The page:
Agatha Christie tried to get The Mysterious Affair at Styles, featuring the character of Poirot published for 5 years without success. She got it published in 1920. The Guinness Book of World Records lists Christie as the best-selling novelist of all time. She published 85 books according to Wikipedia as noted by Passive Guy in “Ten Best Selling Fiction Authors of All Time
Alex Haley wrote short stories and articles and sent them to magazines and publishers back in the United States. Although he received mostly rejection letters in return, they published a handful of his stories which encouraged Haley to keep writing. His book and movie “Roots” told the story of his ancestors.
Alice Walker.Literary Rejections stated in “Best Sellers Initially Rejected” that Little, Brown & Companypassed on a two book deal forAlice Walker. When complete her novelThe Color Purplesold 10 million and won the The Pulitzer Prize. Her Official Website stated that she was the first African-American woman to receive the Pulitzer Prize.
Allen Loeb. Kyle Buchanan’s article on The Vulture quoted Allen as saying, “[I was] the baby writer at the lowest rung within the system, who has just enough rope to hang himself. That’s what I lived and breathed for seven, eight years.” Undercover, Escape From New York, Rock of Ages, Just Go With It, and countless other films.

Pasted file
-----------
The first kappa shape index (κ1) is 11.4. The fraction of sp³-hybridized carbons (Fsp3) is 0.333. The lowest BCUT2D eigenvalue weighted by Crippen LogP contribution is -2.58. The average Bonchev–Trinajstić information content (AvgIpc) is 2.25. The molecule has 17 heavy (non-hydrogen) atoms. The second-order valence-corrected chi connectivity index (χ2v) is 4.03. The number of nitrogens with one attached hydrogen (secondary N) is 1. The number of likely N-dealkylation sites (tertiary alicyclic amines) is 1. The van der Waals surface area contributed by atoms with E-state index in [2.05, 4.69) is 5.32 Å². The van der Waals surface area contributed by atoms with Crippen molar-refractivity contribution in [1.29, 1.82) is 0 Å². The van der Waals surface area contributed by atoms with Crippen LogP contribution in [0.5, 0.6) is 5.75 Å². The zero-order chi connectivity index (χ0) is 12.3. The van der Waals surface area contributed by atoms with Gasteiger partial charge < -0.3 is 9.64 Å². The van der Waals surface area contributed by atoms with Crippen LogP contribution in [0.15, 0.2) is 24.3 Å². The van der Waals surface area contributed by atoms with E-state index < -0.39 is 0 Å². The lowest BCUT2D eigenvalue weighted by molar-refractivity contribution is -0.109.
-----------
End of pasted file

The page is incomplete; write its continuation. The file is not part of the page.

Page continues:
Amanda Hocking.Ed Pinkington relates that in March 2010 Amanda needed $300.00 to go to Chicago for a Muppet exhibit. Here’s how she got her $300.00. She self-published one of her many novels that had been rejected by umpteen book agents and publishing houses from 2001-2010 on Amazon and other digital eBook websites She thought surely, she could sell a few copies to her family and friends. She was right. By October 2010, she not only raised $300.00 but she sold 150,000 copies of her books. She published My Blood Approves on March 17, 2010 and My Blood Approves, Book 2 called Fate was published April 15, 2010.
Andy Warhol.The Guardian says in its blog, “In a way, he was not a writer at all. All his books were either dictated or transcribed from recordings, and in this respect he was part of a curiously old-fashioned tradition. In the LA Times Culture Monster blog, it shows a letter from the Modern Museum of Art(now known as the New York Museum of Art) in which they reject the copy of The Shoe drawing that Andy offered to donate to them for free. The museum official, Alfred H. Barr, Jr. wrote “I regret that I must report to you that the Committee decided, after careful consideration, that they ought not to accept it for our Collection.”